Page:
The Canada Border Services Agency (CBSA) is responsible for border access, services and security. The Canada Border Services Agency website http://www.cbsa-asfc.gc.ca/menueng.html details many answers to questions frequently asked by travellers. The Canadian Food Inspection Agency handles the rules concerning the temporary importing of pets such as dogs. For expected wait times crossing Canada/United States land borders visit http://www.cbsa.gc.ca/bwt-taf/menu-eng.html. When you enter Canada, a customs officer will ask to see your national passport and a valid visa, if one is necessary. Everyone from every country arriving in Canada by Air, Land or
Sea needs a valid passport, or equivalent travel documents.
Customs officer’s at all Canadian entry points are authorized to interview persons seeking entry to Canada to determine admissibility. Their goal is to facilitate the entry of legitimate travellers as quickly as possible.
As a visitor, you can bring certain goods into Canada for your own use as “personal baggage.” Personal baggage includes clothing, camping and sports equipment, cameras, tape recorders and personal computers. This also includes travelling in vehicles, vessels and aircrafts. First and foremost, as required by law, all goods must be declared at the time of your initial contact with Customs. Customs does conduct import/export examinations. For the most part, these are routine in nature, and serve to verify declarations.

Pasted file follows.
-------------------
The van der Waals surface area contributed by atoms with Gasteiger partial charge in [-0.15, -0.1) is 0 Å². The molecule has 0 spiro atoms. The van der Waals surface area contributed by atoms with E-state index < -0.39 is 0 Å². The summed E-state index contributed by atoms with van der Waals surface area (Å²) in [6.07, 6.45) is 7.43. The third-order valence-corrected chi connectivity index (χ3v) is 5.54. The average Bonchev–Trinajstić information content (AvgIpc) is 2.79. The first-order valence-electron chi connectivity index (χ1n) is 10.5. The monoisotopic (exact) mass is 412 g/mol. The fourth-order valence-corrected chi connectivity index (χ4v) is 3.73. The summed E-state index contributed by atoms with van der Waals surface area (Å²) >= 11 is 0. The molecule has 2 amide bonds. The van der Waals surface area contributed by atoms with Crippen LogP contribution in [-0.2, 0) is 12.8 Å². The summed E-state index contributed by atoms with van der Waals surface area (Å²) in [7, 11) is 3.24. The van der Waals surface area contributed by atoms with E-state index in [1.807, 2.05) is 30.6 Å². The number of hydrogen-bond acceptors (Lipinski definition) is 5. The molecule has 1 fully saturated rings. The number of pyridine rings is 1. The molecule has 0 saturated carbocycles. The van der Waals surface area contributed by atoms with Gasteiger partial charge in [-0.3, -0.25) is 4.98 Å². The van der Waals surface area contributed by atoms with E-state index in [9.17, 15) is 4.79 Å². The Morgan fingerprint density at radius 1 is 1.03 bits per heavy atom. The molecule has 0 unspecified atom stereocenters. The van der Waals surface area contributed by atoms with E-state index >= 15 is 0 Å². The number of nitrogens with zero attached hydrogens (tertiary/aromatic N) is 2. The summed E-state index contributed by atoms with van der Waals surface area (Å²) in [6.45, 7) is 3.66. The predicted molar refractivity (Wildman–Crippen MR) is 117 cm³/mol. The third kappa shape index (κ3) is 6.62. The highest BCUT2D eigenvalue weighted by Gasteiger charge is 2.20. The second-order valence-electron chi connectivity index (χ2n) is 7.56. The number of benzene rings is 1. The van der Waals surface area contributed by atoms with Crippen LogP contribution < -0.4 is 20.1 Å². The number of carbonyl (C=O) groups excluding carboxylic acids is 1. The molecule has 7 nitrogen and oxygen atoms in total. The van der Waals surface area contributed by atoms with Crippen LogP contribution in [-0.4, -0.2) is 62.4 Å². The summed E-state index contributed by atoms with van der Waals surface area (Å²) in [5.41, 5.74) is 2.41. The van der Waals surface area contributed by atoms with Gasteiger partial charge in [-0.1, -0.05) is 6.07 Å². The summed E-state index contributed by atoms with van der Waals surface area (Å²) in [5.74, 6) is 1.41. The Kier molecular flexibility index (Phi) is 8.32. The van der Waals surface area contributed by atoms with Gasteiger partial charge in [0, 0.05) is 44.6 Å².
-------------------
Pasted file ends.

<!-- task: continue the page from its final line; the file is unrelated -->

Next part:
Visitors to British Columbia are entitled to bring in a reasonable number of personal effects. Visitors aged 19 years or over may import up to 50 cigars, 200 cigarettes, 200g (7 oz.) of tobacco, 1.14 L (40 oz.) of spirits or 1.5 L (53 imperial oz.) of wine or 8.5 L (288 oz.) of beer or ale for personal consumption. Currency and monetary instruments equal to or greater than CAN $10,000 must be reported to Canadian Customs. All revolvers, pistols, fully automatic firearms and other weapons, and self-defence sprays such as pepper spray and mace are prohibited entry into Canada. All firearms (i.e. hunting rifles, shotguns) and personal protection devices (i.e. stun guns, mace, pepper spray) must be declared.
For more information on customs regulations call the Canada Border Services Agency at 1-800-461-9999 within Canada and 204-9833500 outside Canada or visit www.cbsa-asfc.gc.ca.